On a weekday after work I walk across the floor at Seventh Gallery in Fitzroy and up the cosy back stairs, to a small doorway at the back of the building. From behind the door, I hear the sound of someone whittling and carving away at timber under soft light. A drill starts. A chisel hits the bench. The door opens and it’s Toby Pola, neatly dressed in black slacks, a black collared shirt and a buttoned up denim jacket, his lanyard from The National Gallery sitting under a fine layer of saw dust on the work bench behind.
By day, Toby works as an art handler and technical co-ordinator at The National Gallery of Victoria. By night, he comes here to work on his timber sculptures: at this very moment, it’s a collection of jumpers and hats for Jardan, which are carved out of timber and then painted carefully by hand with water colour. “I’d usually get changed after work – ” he says, when I walk in, closing the door behind.
Toby Pola has always surrounded himself with art. After finishing fine art at university in 1993, he took at job at The National Gallery of Victoria, where – over the space of two decades – he has seen the careful placement, movement, and installation of some of the most precious and recognisable artworks in the world. When talking to him at the studio, you gain an insight into the way his work at the NGV has changed his perception of art, and in turn, influenced his work as a sculptor. Often, he’ll speak about a famous artwork like it’s an object rather an expression – the way an impressionist painting looks intricate from afar, but is course and rough when you see it up close.
This thinking has extended through Toby’s body of work, which began with an exhibition at Utopian Slumps in Melbourne, in 2010. Since then, he’s exhibited all over Australia, and is known for recontextualising popular culture objects. In his studio, for instance, there’s a Thrasher jumper hanging on a coat hanger by the work bench, the same one he reimagined in a carving for a 2012 exhibition at West Space called Life Sux then you Die.
“When you are dealing with everyday objects, your mind automatically accepts the value of the inherent material,” he says. “We have lived our whole lives with these objects, so we don’t often judge the character of them.”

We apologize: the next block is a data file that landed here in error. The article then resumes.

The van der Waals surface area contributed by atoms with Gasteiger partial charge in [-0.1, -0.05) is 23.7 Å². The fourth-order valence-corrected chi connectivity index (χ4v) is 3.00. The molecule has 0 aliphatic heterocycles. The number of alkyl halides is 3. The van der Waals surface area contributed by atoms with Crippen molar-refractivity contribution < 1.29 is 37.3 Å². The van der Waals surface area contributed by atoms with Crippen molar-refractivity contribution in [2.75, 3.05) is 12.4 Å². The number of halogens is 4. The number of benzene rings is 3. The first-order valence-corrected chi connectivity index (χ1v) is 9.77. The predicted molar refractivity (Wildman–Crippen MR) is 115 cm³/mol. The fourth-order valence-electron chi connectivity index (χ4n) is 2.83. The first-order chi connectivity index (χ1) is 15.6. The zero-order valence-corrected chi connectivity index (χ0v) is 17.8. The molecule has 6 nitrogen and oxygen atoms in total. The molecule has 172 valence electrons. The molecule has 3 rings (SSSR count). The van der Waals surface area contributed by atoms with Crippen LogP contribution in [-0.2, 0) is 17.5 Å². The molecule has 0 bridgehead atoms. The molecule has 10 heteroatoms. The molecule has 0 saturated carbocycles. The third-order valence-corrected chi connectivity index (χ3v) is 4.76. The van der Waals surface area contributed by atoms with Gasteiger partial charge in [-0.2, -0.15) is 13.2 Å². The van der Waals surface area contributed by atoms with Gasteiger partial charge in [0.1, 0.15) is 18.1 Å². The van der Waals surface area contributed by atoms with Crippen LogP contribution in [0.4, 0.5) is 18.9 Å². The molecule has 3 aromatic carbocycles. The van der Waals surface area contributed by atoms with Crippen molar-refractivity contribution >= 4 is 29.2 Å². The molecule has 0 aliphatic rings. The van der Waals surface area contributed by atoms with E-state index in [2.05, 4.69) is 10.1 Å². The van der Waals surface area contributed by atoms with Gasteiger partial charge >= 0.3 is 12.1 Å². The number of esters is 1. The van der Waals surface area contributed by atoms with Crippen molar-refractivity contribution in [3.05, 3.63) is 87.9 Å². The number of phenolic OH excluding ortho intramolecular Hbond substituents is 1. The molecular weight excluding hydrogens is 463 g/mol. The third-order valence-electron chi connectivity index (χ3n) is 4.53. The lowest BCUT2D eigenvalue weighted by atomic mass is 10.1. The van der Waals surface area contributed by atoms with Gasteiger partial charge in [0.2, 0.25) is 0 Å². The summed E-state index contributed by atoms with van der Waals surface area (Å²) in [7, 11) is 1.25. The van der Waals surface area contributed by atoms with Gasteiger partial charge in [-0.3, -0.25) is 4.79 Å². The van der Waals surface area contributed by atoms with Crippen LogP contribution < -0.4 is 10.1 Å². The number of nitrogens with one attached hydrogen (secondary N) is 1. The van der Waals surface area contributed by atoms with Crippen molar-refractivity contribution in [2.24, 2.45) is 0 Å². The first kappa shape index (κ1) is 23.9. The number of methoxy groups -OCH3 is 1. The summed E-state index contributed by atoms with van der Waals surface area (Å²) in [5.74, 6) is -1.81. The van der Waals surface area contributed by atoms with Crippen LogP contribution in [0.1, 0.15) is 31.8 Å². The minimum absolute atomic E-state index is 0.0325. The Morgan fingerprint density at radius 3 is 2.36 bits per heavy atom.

“When carving jumpers or t-shirts I deliberately keep the surface rough and unfinished, so that once it is painted it has a second life on closer inspection. I’ve always enjoyed the tightness of impressionists paintings from afar, but it’s interesting that on closer inspection you realise how loose the brush stokes are. That’s the technique i’m trying to capture with my chisel marks. It gives the work a feeling of history and semblance.”
Tonight, Toby is working through one of his final pieces for Jardan. One in a collection of carved hats and jumpers that reference Australian popular culture. “At the moment i’m spending hours and hours poking little holes in the back of this hat, so that it looks like the real thing” he says.
Toby finished his studies in 1993, and admits that while he only wanted to take a short break, he became occupied with other things for 17 years. Then, in 2009, Toby moved with a friend into the old Collingwood Tafe building, and it felt right to start creating works of his own. “The school was closed down at that time,” he says. “So we had full reign of the entire place. We used the old woodworking classroom as a studio, and I decided to start carving little figurines out of balsa wood.”
Before he’d finished that first body of work, James Mollison (who was the Acting Director of the National Gallery of Australia) visited Toby in his studio, and suggested he show them to the public in an official capacity. “He put me in contact with Melissa Loughnan from Utopian slumps,” he says. “My first group show was in Melissa’s new commercial gallery, the show was called Territorial Pissings.”
Since then, Toby has been widely recognised throughout Australia for his sculptures. In 2012, he exhibited in group shows at West Space, Death Be Kind, and TCB Art Inc. His first solo show also came in 2012, with Life Sux then you Die at West Space in Melbourne. He also created a series of carved jumpers and dresses for his exhibition, Drop Out, at Craft Victoria and Loose Nut at Bett Gallery in Tasmania.
“I was heavily into skateboarding back in the 90’s,” he says. “My mates and I couldn’t get enough of what was going on in the changing environment of skateboarding in America. All of a sudden skulls were out and corporate rip offs where in – graphics on skateboards become satirical, t-shirts and stickers become prizes and collectable.”
“These parts were pivotal for me growing up and have stayed in my life. I don’t see my work as a statement but more of a journal of of my life passing and observations of our contemporary world – I think carving wood lends itself to my ideas.”
Before showing me out the door, he tells me that while carving is laborious at times, he enjoys his art because it’s a process of concentration and refinement. And, when sitting in his small studio space upstairs, you get a real and tangible understanding of the cosy world that he’s created for himself.
“There are artists who like making things, and then there are artists who like the statement or intellectual side of it. I’ll never be a conceptual artist – I like making things. I enjoy the process of carving.”